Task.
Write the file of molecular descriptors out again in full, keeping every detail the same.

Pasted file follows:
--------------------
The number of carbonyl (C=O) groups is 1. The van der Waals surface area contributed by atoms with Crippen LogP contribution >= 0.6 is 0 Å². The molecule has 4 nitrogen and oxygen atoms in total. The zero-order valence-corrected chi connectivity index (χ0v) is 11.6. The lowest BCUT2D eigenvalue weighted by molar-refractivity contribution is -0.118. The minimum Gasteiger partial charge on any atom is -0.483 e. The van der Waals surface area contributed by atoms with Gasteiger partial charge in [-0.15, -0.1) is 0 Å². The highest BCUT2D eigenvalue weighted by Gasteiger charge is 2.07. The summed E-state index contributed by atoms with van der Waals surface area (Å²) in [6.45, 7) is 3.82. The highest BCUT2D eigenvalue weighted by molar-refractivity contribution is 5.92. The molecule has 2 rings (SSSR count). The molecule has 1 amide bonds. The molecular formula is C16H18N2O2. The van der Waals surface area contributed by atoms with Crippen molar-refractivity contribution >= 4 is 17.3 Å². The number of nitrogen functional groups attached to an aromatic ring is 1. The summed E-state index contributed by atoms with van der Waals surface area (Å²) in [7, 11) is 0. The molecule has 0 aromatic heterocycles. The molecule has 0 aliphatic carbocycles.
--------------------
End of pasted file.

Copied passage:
The number of carbonyl (C=O) groups is 1. The van der Waals surface area contributed by atoms with Crippen LogP contribution >= 0.6 is 0 Å². The molecule has 4 nitrogen and oxygen atoms in total. The zero-order valence-corrected chi connectivity index (χ0v) is 11.6. The lowest BCUT2D eigenvalue weighted by molar-refractivity contribution is -0.118. The minimum Gasteiger partial charge on any atom is -0.483 e. The van der Waals surface area contributed by atoms with Gasteiger partial charge in [-0.15, -0.1) is 0 Å². The highest BCUT2D eigenvalue weighted by Gasteiger charge is 2.07. The summed E-state index contributed by atoms with van der Waals surface area (Å²) in [6.45, 7) is 3.82. The highest BCUT2D eigenvalue weighted by molar-refractivity contribution is 5.92. The molecule has 2 rings (SSSR count). The molecule has 1 amide bonds. The molecular formula is C16H18N2O2. The van der Waals surface area contributed by atoms with Crippen molar-refractivity contribution >= 4 is 17.3 Å². The number of nitrogen functional groups attached to an aromatic ring is 1. The summed E-state index contributed by atoms with van der Waals surface area (Å²) in [7, 11) is 0. The molecule has 0 aromatic heterocycles. The molecule has 0 aliphatic carbocycles.